When you look around the carpool lane, every other parent seems to just have it. These highly successful parents are smiling, laughing, and look stress-free.
What is their secret? Whatever it is, you want it! And you want it right now.
Successful parents don’t magically just happen. It takes some work to get school right.
Highly successful parents follow these 11 essential habits.
1. Email the teacher
Not just emailing the teacher though. Successful parents use smart email techniques to get exactly what they want in school. They are sandwiching their request, comment, or question between two positive statements. That makes even a hard ask easier to sell to the teacher.
2. Log everything
Smart parents keep track of their communications in a neat, organized way. Your copy of Talk to the Teacher has a built-in communication log ready for you to use! Write down the type of communication, who was involved, the topic, the date, and the resolution (what happened in the end). Then you’ll be able to look back quickly and easily down the road!
3. Meet regularly
Sure, you met during parent-teacher conferences, but what about the rest of the year? Its important to check in, face-to-face, with your child’s teacher more than just once per school year. Your meetings could be formal and scheduled out or more casual. Go with the style that best suits you! Email the teacher to plan a formal meeting. Casual meetings can happen anytime you pop into school or see the teacher in the halls. Just know that these meetings might not be as productive or lengthy.
Part of school success is preparing correctly. Olympic swimmers don’t just jump in the pool. They practice, warm up, and rehearse every aspect of their event. School should be the same. Plan out your emails, phone calls, and meetings with Talk to the Teacher. Use done-for-you scripts to get exactly the right words for your next meeting, from basic conferences to challenging IEPs.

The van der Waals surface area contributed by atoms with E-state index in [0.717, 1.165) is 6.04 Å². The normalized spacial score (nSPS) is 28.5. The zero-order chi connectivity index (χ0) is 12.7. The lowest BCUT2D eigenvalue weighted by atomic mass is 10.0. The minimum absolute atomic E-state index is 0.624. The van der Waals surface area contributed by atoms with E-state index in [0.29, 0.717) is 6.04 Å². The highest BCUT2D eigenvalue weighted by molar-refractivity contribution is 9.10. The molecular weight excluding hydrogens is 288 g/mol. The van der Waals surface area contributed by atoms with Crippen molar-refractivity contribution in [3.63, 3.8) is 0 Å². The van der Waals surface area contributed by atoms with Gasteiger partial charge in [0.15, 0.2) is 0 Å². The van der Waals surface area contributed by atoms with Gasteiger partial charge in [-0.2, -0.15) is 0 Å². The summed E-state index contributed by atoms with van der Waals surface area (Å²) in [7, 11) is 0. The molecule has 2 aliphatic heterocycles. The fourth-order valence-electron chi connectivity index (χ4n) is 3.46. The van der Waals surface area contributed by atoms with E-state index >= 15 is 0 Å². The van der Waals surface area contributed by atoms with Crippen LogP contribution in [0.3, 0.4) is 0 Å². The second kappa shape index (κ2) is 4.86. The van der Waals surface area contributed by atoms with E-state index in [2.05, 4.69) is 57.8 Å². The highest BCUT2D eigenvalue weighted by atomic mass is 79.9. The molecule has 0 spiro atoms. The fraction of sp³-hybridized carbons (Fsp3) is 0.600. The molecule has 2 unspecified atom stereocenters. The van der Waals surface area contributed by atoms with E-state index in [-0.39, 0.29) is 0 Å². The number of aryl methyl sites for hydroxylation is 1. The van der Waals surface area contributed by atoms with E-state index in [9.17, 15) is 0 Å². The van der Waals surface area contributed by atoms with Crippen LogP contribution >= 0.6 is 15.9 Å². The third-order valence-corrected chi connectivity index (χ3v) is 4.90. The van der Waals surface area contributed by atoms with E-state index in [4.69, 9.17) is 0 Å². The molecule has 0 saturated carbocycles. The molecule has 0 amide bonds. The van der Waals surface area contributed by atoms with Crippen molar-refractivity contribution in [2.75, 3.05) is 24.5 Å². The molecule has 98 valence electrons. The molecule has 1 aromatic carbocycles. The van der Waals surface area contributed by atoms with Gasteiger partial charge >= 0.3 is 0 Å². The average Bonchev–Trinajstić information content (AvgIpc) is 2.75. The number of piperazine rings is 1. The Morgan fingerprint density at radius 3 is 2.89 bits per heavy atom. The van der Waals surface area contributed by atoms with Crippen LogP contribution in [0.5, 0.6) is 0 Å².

5. Use logic
Getting emotional and upset rarely solves problems effectively. Instead, use cold, calm logic to get what you want in school. If you feel yourself getting upset or ready to fly off the handle, use some easy calm down techniques.
6. Find a routine
A great way to stay calm is to use a routine for your daily life. When the day runs smoothly, it’s easier to focus on the bigger picture and handle any trouble spots that pop up.
7. Use resources wisely
Ever been handed a golden ticket? Do you want one? Download the Ultimate School Success Kit to help your child have a great school year from Day 1. Inside your free e-book, you’ll find all the tools and resources you’ll need to survive and thrive in school. Learn how to find a great school with an easy comparison tool. Introduce your child to the teacher with a fun printable. You can even handle academic rough spots with three free email templates!
8. Get online
How children learn is changing, for better or worse. And it’s important to know where to turn when homework or assignments just look different. Set up a favorite or bookmark category on your web browser just for homework helpers. You can even separate them by math and reading.
9. Get a tutor
Smart parents know that investing in their child’s as much as they can as often as possible a great idea. Whatever the reason, hiring a tutor can be a huge win for your child. Make sure you follow a few guidelines to find the perfect tutor for your family!
10. Call in the pro
School is definitely hard, no questions about it. For parents who are in over their heads, stressed out, and pushed to the limit, hiring a professional advocate or coach can be amazing! Working with a professional can help parents find clarity, confidence, and empowerment. Your advocate or coach can help you learn better communication strategies, understand the education system, help with special education plans, and be your voice with the school. The options for how an education coach or advocate can help you are truly limitless. If you have questions about how an education coach can help you, contact me today!
11. Do the reading
Having a good book or guide is so valuable. Try to find some options that either fit your child perfectly (ex: books about a specific disability, gifted childre, special education, etc.) or more general (ex: books for elementary school students, homeschooling supplement books, research-based books).
For everything school communication, check out my book, Talk to the Teacher! I’ve laid out a roadmap for parents to get better home-school relationships through easy communication fixes. You’ll learn exactly what to say in emails, at meetings, and on the phone to build a great parent-teacher team.
What do you do to succeed at school? Share your best tips in the comments!
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